This is something of a long shot, but I am looking for narratives with English word-by-word glosses in languages that have proximate/obviative marking, direct/inverse marking (aka hierarchical alignment), or preferably both.

What I want to know is how frequently in such narratives, and at what points in the narrative, you get topic switching, where a new referent becomes the proximate topic, and also whether and how this is overtly marked. In other words, how continuous the status of something as 'proximate' tends to be, and where in a narrative discontinuity tends to occur. For this, I need word-by-word glosses of naturally occurring narratives, because a translation by itself won't show the proximate/obviative morphology.


I would look at the Algonquian languages (Meskwaki, Ojibwe, Arapaho, Blackfoot, Migmaq etc.). They display both obviation and personhood hierarchies, and have fairly good collections of published glossed texts. To start out, check out the work of Ives Goddard (the high priest of Algonquian linguistics), Richard Rhodes, Amy Dahlstrom, and John Nichols; you should find something in there. This topic has been pretty well looked-at in the literature, so if all you're interested in is descriptions of what you mention, you can probably already find it in these peoples' published work, and you probably won't have to do your own research (which is not to discourage you if you think you can find something they've missed.) Also, Alfred Kiyana, who was a native speaker of Meskwaki, wrote down quite a few stories that have since been glossed. I'm sorry that I can't give you any texts off the top of my head, but the names I listed should lead you pretty quickly to what you want. Also, for what it's worth, here's a dissertation on obviation in Meskwaki if you're interested in taking a look at the ground that's already been covered: http://repositories.lib.utexas.edu/bitstream/handle/2152/990/thomasonlg036.pdf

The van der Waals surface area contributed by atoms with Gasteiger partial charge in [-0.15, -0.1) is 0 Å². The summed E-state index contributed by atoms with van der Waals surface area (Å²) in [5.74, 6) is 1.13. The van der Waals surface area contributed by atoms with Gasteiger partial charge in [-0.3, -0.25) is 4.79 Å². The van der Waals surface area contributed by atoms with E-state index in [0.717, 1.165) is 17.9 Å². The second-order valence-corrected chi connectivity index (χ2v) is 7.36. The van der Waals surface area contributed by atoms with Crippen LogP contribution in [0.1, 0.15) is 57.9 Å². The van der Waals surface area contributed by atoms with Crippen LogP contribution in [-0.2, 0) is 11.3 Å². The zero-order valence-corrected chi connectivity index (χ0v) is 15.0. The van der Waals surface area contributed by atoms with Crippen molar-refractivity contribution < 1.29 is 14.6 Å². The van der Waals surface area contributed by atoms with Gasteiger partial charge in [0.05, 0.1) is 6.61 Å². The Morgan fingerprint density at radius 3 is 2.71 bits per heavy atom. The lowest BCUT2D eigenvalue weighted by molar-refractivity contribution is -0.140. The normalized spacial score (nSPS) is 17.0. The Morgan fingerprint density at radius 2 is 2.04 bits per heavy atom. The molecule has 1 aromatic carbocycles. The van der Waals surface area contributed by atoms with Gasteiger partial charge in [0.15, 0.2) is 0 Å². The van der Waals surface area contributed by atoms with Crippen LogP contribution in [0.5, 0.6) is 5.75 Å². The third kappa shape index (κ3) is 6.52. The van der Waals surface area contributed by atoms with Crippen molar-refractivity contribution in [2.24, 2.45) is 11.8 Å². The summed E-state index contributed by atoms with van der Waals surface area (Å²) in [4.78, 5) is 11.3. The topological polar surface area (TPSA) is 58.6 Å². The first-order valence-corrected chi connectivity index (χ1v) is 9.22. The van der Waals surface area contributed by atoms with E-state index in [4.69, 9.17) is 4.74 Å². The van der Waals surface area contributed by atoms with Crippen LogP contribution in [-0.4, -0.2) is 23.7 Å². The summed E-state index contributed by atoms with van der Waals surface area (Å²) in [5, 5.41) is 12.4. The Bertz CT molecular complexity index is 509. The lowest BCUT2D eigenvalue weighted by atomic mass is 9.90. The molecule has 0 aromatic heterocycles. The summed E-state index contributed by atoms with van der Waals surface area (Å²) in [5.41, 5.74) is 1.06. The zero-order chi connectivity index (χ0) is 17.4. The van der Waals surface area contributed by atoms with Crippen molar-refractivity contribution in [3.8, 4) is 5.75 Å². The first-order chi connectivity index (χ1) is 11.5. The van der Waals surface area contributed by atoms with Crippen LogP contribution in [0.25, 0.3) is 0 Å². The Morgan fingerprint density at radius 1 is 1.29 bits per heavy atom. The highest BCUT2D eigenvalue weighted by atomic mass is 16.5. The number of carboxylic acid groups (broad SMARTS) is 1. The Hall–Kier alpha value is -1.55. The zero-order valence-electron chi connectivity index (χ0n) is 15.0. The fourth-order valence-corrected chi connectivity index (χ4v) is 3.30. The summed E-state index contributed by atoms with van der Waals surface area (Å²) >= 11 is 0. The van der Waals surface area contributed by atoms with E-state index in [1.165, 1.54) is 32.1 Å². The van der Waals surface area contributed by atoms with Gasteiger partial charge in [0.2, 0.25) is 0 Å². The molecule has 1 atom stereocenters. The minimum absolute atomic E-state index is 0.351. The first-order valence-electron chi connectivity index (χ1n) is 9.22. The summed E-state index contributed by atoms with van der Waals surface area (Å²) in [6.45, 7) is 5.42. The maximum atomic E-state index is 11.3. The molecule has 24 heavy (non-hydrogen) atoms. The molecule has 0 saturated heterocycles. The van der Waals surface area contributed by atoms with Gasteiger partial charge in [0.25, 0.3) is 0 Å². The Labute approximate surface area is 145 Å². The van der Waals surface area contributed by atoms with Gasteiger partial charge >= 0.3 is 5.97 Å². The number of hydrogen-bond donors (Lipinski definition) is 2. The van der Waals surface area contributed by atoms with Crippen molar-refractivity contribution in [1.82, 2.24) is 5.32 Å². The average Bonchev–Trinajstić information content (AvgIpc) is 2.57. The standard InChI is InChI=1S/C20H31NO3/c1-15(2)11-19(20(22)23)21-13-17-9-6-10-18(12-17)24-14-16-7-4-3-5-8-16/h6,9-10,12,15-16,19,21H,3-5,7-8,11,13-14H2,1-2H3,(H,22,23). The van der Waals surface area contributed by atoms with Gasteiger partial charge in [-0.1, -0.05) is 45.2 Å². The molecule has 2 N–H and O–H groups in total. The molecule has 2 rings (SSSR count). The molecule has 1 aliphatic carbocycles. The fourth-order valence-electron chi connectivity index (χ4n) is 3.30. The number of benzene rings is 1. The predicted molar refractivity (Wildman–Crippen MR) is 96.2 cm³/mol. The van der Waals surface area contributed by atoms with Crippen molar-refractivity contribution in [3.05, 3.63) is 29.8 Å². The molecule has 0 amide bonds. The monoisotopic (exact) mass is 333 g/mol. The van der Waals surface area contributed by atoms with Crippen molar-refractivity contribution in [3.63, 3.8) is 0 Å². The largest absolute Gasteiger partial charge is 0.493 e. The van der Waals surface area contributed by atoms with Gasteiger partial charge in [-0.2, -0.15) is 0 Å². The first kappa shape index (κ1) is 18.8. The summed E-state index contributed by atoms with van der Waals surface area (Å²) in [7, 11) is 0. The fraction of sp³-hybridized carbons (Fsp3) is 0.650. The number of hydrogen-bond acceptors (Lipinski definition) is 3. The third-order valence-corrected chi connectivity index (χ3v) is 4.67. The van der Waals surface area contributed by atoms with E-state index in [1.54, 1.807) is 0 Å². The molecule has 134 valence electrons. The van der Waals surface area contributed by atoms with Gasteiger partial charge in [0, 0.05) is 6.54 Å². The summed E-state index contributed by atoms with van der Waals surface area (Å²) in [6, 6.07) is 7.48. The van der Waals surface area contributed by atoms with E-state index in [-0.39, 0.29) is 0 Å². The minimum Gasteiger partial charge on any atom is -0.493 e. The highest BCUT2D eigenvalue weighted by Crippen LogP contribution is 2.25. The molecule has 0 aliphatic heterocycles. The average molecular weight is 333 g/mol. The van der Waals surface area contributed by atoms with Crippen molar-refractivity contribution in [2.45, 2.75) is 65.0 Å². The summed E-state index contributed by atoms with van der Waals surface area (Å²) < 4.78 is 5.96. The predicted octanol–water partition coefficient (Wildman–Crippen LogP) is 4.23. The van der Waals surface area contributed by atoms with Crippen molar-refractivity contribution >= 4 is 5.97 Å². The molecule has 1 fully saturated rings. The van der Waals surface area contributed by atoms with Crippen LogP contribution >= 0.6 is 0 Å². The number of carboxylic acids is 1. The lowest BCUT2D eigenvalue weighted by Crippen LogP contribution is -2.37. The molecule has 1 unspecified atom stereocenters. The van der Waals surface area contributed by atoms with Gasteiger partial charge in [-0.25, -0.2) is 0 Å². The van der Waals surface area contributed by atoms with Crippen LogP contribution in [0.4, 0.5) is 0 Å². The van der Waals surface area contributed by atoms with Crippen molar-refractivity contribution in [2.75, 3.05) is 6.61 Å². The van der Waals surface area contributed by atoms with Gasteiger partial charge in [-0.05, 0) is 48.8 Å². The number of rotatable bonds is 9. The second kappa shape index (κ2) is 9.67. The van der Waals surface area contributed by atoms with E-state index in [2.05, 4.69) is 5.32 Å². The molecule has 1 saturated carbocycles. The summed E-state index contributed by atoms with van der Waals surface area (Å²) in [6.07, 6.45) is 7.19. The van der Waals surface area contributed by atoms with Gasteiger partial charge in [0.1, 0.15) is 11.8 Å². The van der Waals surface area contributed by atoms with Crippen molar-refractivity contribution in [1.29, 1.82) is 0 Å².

Good luck!

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